In Bangalore the well was built by local expertize at the Jaaga. The gallery is in itself an interesting story. It’s built as a construction-site, open-air, with recycled billboards as walls. The grounds are lent to the Artists running it by the Archtitect V Naresh Narasimham who runs an architect firm near by and owns the land.
At the end of the evening a group of people from the native tribe Adivasis, situated in the central parts of India. They live in poverty and face two different threats, one being they are constantly abused by other groups and don’t get the justice they have a right to, secondly by governement who is trying to solve a growing middle class in India by taken on traditionally farming and forrest land. The performance was part of a round-trip to engage people from all over India in their fight. An interesting mix of Art, global communication, social practice and activism at an open gallery for anyone to drop in to.
The visit is part of the exchange between Karnataka, India, and Region Västra Götaland, Sweden that started in 2007.
”There is something furiously wrong with the University!”
On the seminar ”Education in Cinema: a framework for studies and skills training” in Bangalore on the fourth of December, cinema and film education was debated. There is a need for film education with a holistic and artistic point of view, not only the handicraft on how to handle technical equipment, one statement was. On the other: Why make a dichotomy between commercial films and non-commercial? Is one more valuable than the other? And finally:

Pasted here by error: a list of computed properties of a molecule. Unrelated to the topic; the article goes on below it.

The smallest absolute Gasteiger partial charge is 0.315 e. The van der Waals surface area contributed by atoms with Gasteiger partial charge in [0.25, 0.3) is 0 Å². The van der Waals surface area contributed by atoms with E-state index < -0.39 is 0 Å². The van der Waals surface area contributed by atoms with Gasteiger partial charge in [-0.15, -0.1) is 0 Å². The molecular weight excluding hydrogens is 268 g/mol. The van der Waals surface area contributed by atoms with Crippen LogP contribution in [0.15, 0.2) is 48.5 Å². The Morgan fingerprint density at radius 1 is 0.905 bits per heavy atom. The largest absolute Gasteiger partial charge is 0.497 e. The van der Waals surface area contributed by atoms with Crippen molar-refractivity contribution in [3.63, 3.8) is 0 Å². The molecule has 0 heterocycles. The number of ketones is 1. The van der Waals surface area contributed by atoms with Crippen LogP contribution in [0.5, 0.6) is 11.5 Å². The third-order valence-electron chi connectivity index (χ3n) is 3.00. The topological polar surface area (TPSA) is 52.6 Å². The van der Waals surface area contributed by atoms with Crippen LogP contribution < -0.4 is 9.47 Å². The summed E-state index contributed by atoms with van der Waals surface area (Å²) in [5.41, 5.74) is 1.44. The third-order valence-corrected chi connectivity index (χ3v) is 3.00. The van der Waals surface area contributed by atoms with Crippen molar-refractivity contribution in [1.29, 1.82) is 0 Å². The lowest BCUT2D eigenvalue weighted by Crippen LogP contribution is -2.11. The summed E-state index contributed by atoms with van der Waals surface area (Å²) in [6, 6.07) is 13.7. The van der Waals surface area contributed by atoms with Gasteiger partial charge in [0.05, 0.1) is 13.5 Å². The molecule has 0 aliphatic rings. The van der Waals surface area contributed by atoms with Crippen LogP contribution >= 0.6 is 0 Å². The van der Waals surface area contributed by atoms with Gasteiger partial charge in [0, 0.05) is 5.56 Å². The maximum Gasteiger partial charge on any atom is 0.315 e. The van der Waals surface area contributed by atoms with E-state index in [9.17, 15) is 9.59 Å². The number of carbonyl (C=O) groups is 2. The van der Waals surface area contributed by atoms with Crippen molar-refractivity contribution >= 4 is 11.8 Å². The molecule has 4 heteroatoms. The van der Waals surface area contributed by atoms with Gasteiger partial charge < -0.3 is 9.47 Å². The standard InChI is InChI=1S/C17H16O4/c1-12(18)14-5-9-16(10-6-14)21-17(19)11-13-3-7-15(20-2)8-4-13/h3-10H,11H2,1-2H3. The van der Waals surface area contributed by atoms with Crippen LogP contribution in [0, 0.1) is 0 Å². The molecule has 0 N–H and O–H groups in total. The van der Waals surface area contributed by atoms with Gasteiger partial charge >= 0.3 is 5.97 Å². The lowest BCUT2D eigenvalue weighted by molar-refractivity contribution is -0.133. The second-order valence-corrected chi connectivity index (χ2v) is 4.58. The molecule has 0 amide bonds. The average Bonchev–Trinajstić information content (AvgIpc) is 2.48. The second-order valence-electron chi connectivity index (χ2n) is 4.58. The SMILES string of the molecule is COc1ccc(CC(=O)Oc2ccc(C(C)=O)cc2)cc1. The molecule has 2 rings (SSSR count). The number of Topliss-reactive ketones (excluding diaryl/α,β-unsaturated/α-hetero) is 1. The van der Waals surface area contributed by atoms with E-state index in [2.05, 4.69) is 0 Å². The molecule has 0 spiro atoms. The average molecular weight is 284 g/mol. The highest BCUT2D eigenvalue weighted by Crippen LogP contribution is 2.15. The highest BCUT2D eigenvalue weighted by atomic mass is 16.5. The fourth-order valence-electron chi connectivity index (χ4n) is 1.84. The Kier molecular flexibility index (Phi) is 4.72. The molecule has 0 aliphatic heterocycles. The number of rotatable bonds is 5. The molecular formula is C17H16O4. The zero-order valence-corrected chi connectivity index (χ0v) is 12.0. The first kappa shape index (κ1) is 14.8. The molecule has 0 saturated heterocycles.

The Film Academy had invited in association with Centre for Film and Drama, and the showcase was the Film School of Directing at the Göteborg University. A unique example of film directing education also in Sweden, and it has been very successful. The audience, with representatives from film society in Bangalore, University, animation, film associations and filmmakers, agreed that there is a need for an education similar to the one in Göteborg. The debate was rather on who should take this initiative and why on earth has the University not taken it already? It’s their job to provide good education with different content, but they haven’t done anything so far? Prakash Belawadi, well-known filmmaker and theatre person in Bangalore, is straight forward in his opinion and with persistent states the above quote.
There is a balance between creativity and academy, is the experience from the Artistic faculty in Göteborg. A balance that is difficult sometimes and the only way to deal with it are to guarantee Artistic quality and always keep close contact to the Artistic practice. Not so easy, when you simply get caught up in the structures of the academy as a headmaster or lecturer. As the old saying that you suddenly defend the structure you were opposing once you work within it. It’s difficult to stay oppositional or even critical within the system.